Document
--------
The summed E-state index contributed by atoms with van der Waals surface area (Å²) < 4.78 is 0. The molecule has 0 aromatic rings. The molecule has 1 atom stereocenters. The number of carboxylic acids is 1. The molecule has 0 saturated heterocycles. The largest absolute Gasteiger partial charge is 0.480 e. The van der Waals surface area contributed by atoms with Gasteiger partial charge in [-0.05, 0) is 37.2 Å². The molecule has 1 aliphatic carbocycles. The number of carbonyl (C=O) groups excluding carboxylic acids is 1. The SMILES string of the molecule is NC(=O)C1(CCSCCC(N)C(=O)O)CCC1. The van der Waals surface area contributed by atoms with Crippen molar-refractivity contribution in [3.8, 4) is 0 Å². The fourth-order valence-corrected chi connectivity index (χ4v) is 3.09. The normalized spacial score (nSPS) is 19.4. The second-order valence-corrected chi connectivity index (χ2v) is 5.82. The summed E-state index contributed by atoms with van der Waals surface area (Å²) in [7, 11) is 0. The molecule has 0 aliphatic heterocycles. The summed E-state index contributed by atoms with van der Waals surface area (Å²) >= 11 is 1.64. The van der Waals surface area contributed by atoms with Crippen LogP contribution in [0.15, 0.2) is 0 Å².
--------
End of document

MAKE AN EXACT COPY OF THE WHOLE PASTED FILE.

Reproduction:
The summed E-state index contributed by atoms with van der Waals surface area (Å²) < 4.78 is 0. The molecule has 0 aromatic rings. The molecule has 1 atom stereocenters. The number of carboxylic acids is 1. The molecule has 0 saturated heterocycles. The largest absolute Gasteiger partial charge is 0.480 e. The van der Waals surface area contributed by atoms with Gasteiger partial charge in [-0.05, 0) is 37.2 Å². The molecule has 1 aliphatic carbocycles. The number of carbonyl (C=O) groups excluding carboxylic acids is 1. The SMILES string of the molecule is NC(=O)C1(CCSCCC(N)C(=O)O)CCC1. The van der Waals surface area contributed by atoms with Crippen molar-refractivity contribution in [3.8, 4) is 0 Å². The fourth-order valence-corrected chi connectivity index (χ4v) is 3.09. The normalized spacial score (nSPS) is 19.4. The second-order valence-corrected chi connectivity index (χ2v) is 5.82. The summed E-state index contributed by atoms with van der Waals surface area (Å²) in [7, 11) is 0. The molecule has 0 aliphatic heterocycles. The summed E-state index contributed by atoms with van der Waals surface area (Å²) >= 11 is 1.64. The van der Waals surface area contributed by atoms with Crippen LogP contribution in [0.15, 0.2) is 0 Å².